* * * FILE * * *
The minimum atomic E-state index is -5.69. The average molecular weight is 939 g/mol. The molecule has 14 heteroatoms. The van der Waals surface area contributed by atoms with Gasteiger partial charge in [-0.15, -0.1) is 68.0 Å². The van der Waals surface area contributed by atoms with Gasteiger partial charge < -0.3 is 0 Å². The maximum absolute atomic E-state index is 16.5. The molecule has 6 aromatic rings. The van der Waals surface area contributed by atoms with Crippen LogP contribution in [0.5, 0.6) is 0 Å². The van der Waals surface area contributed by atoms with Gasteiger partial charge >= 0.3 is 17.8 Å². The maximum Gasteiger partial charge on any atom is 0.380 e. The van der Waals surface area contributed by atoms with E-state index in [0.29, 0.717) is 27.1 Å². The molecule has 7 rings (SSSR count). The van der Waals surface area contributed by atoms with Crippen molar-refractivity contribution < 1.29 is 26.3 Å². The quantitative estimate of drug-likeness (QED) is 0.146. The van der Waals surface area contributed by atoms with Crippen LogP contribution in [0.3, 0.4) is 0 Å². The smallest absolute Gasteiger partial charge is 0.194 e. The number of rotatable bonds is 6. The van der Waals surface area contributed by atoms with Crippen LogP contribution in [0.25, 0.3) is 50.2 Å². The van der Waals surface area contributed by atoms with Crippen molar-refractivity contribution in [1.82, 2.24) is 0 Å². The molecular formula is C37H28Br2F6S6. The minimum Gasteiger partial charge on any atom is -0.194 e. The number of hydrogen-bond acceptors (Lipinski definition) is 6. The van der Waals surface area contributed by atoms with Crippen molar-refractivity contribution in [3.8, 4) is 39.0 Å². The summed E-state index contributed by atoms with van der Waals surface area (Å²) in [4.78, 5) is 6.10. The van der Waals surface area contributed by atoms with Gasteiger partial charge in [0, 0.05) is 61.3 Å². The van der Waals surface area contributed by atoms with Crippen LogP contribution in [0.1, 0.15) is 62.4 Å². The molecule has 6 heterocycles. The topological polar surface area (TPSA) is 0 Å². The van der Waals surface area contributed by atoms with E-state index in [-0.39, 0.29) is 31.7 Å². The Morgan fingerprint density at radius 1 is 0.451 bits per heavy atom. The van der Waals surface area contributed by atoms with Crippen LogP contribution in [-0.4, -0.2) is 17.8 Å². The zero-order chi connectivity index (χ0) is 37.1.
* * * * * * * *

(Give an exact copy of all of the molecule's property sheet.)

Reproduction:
The minimum atomic E-state index is -5.69. The average molecular weight is 939 g/mol. The molecule has 14 heteroatoms. The van der Waals surface area contributed by atoms with Gasteiger partial charge in [-0.15, -0.1) is 68.0 Å². The van der Waals surface area contributed by atoms with Gasteiger partial charge < -0.3 is 0 Å². The maximum absolute atomic E-state index is 16.5. The molecule has 6 aromatic rings. The van der Waals surface area contributed by atoms with Crippen LogP contribution in [0.5, 0.6) is 0 Å². The van der Waals surface area contributed by atoms with Gasteiger partial charge >= 0.3 is 17.8 Å². The maximum Gasteiger partial charge on any atom is 0.380 e. The van der Waals surface area contributed by atoms with E-state index in [0.29, 0.717) is 27.1 Å². The molecule has 7 rings (SSSR count). The van der Waals surface area contributed by atoms with Crippen molar-refractivity contribution < 1.29 is 26.3 Å². The quantitative estimate of drug-likeness (QED) is 0.146. The van der Waals surface area contributed by atoms with Crippen LogP contribution in [0.3, 0.4) is 0 Å². The smallest absolute Gasteiger partial charge is 0.194 e. The number of rotatable bonds is 6. The van der Waals surface area contributed by atoms with Crippen LogP contribution in [0.25, 0.3) is 50.2 Å². The van der Waals surface area contributed by atoms with Crippen molar-refractivity contribution in [1.82, 2.24) is 0 Å². The molecular formula is C37H28Br2F6S6. The minimum Gasteiger partial charge on any atom is -0.194 e. The number of hydrogen-bond acceptors (Lipinski definition) is 6. The van der Waals surface area contributed by atoms with Crippen molar-refractivity contribution in [3.8, 4) is 39.0 Å². The summed E-state index contributed by atoms with van der Waals surface area (Å²) in [4.78, 5) is 6.10. The van der Waals surface area contributed by atoms with Gasteiger partial charge in [0, 0.05) is 61.3 Å². The van der Waals surface area contributed by atoms with Crippen LogP contribution in [0.1, 0.15) is 62.4 Å². The molecule has 6 heterocycles. The topological polar surface area (TPSA) is 0 Å². The van der Waals surface area contributed by atoms with E-state index in [-0.39, 0.29) is 31.7 Å². The Morgan fingerprint density at radius 1 is 0.451 bits per heavy atom. The van der Waals surface area contributed by atoms with Crippen LogP contribution in [-0.4, -0.2) is 17.8 Å². The zero-order chi connectivity index (χ0) is 37.1.